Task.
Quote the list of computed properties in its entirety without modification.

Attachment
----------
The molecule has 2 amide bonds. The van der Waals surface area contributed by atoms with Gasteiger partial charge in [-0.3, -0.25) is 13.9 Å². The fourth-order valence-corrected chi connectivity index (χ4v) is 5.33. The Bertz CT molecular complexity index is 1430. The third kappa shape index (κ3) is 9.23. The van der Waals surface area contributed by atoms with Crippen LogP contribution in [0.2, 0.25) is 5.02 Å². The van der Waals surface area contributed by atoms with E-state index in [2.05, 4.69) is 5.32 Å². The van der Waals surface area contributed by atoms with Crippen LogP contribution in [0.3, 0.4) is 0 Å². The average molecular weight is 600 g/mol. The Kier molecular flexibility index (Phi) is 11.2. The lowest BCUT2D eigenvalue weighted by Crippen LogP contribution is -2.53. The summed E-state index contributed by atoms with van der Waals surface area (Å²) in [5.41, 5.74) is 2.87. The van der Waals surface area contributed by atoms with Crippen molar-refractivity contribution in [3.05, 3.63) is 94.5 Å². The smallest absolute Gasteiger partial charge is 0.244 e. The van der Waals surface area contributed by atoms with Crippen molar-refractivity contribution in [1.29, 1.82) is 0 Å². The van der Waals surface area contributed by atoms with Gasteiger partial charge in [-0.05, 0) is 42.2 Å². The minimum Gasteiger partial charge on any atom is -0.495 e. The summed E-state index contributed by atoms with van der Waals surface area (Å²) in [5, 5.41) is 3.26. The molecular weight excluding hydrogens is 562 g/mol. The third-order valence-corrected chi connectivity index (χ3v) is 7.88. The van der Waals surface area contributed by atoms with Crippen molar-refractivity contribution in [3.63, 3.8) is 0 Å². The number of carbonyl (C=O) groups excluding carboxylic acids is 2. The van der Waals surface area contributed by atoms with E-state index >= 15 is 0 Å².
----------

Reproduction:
The molecule has 2 amide bonds. The van der Waals surface area contributed by atoms with Gasteiger partial charge in [-0.3, -0.25) is 13.9 Å². The fourth-order valence-corrected chi connectivity index (χ4v) is 5.33. The Bertz CT molecular complexity index is 1430. The third kappa shape index (κ3) is 9.23. The van der Waals surface area contributed by atoms with Crippen LogP contribution in [0.2, 0.25) is 5.02 Å². The van der Waals surface area contributed by atoms with E-state index in [2.05, 4.69) is 5.32 Å². The van der Waals surface area contributed by atoms with Crippen LogP contribution in [0.3, 0.4) is 0 Å². The average molecular weight is 600 g/mol. The Kier molecular flexibility index (Phi) is 11.2. The lowest BCUT2D eigenvalue weighted by Crippen LogP contribution is -2.53. The summed E-state index contributed by atoms with van der Waals surface area (Å²) in [5.41, 5.74) is 2.87. The van der Waals surface area contributed by atoms with Crippen molar-refractivity contribution in [3.05, 3.63) is 94.5 Å². The smallest absolute Gasteiger partial charge is 0.244 e. The van der Waals surface area contributed by atoms with Crippen molar-refractivity contribution in [1.29, 1.82) is 0 Å². The van der Waals surface area contributed by atoms with Gasteiger partial charge in [-0.05, 0) is 42.2 Å². The minimum Gasteiger partial charge on any atom is -0.495 e. The summed E-state index contributed by atoms with van der Waals surface area (Å²) in [5, 5.41) is 3.26. The molecular weight excluding hydrogens is 562 g/mol. The third-order valence-corrected chi connectivity index (χ3v) is 7.88. The van der Waals surface area contributed by atoms with Crippen molar-refractivity contribution in [3.63, 3.8) is 0 Å². The number of carbonyl (C=O) groups excluding carboxylic acids is 2. The van der Waals surface area contributed by atoms with E-state index >= 15 is 0 Å².